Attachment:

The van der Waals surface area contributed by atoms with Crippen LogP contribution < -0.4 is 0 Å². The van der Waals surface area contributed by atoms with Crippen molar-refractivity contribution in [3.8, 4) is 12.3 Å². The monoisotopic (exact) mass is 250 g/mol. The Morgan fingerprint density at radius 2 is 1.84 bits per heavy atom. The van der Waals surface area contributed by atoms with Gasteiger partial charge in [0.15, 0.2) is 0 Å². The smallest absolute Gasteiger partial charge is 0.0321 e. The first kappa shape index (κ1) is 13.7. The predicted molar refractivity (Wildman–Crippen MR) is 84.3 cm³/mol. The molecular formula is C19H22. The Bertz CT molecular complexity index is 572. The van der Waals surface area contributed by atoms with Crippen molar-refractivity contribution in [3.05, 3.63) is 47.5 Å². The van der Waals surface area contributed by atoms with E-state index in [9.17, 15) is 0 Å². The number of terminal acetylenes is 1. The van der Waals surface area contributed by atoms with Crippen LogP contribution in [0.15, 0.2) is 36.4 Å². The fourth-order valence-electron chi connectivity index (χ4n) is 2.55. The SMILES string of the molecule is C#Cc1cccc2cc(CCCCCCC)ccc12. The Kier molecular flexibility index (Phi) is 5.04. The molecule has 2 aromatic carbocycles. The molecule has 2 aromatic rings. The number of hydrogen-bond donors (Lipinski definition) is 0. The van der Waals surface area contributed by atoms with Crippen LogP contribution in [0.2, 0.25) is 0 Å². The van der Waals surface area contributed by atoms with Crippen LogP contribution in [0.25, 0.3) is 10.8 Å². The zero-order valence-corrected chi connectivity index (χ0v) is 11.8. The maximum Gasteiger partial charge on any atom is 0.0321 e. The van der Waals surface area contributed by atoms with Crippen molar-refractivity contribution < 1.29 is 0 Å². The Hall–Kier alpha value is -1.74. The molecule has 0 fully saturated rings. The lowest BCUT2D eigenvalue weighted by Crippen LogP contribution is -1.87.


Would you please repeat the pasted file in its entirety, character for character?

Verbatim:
The van der Waals surface area contributed by atoms with Crippen LogP contribution < -0.4 is 0 Å². The van der Waals surface area contributed by atoms with Crippen molar-refractivity contribution in [3.8, 4) is 12.3 Å². The monoisotopic (exact) mass is 250 g/mol. The Morgan fingerprint density at radius 2 is 1.84 bits per heavy atom. The van der Waals surface area contributed by atoms with Gasteiger partial charge in [0.15, 0.2) is 0 Å². The smallest absolute Gasteiger partial charge is 0.0321 e. The first kappa shape index (κ1) is 13.7. The predicted molar refractivity (Wildman–Crippen MR) is 84.3 cm³/mol. The molecular formula is C19H22. The Bertz CT molecular complexity index is 572. The van der Waals surface area contributed by atoms with Crippen molar-refractivity contribution in [3.05, 3.63) is 47.5 Å². The van der Waals surface area contributed by atoms with E-state index in [9.17, 15) is 0 Å². The number of terminal acetylenes is 1. The van der Waals surface area contributed by atoms with Crippen LogP contribution in [0.15, 0.2) is 36.4 Å². The fourth-order valence-electron chi connectivity index (χ4n) is 2.55. The SMILES string of the molecule is C#Cc1cccc2cc(CCCCCCC)ccc12. The Kier molecular flexibility index (Phi) is 5.04. The molecule has 2 aromatic carbocycles. The molecule has 2 aromatic rings. The number of hydrogen-bond donors (Lipinski definition) is 0. The van der Waals surface area contributed by atoms with Crippen LogP contribution in [0.2, 0.25) is 0 Å². The van der Waals surface area contributed by atoms with Crippen LogP contribution in [0.25, 0.3) is 10.8 Å². The zero-order valence-corrected chi connectivity index (χ0v) is 11.8. The maximum Gasteiger partial charge on any atom is 0.0321 e. The van der Waals surface area contributed by atoms with Crippen molar-refractivity contribution < 1.29 is 0 Å². The Hall–Kier alpha value is -1.74. The molecule has 0 fully saturated rings. The lowest BCUT2D eigenvalue weighted by Crippen LogP contribution is -1.87.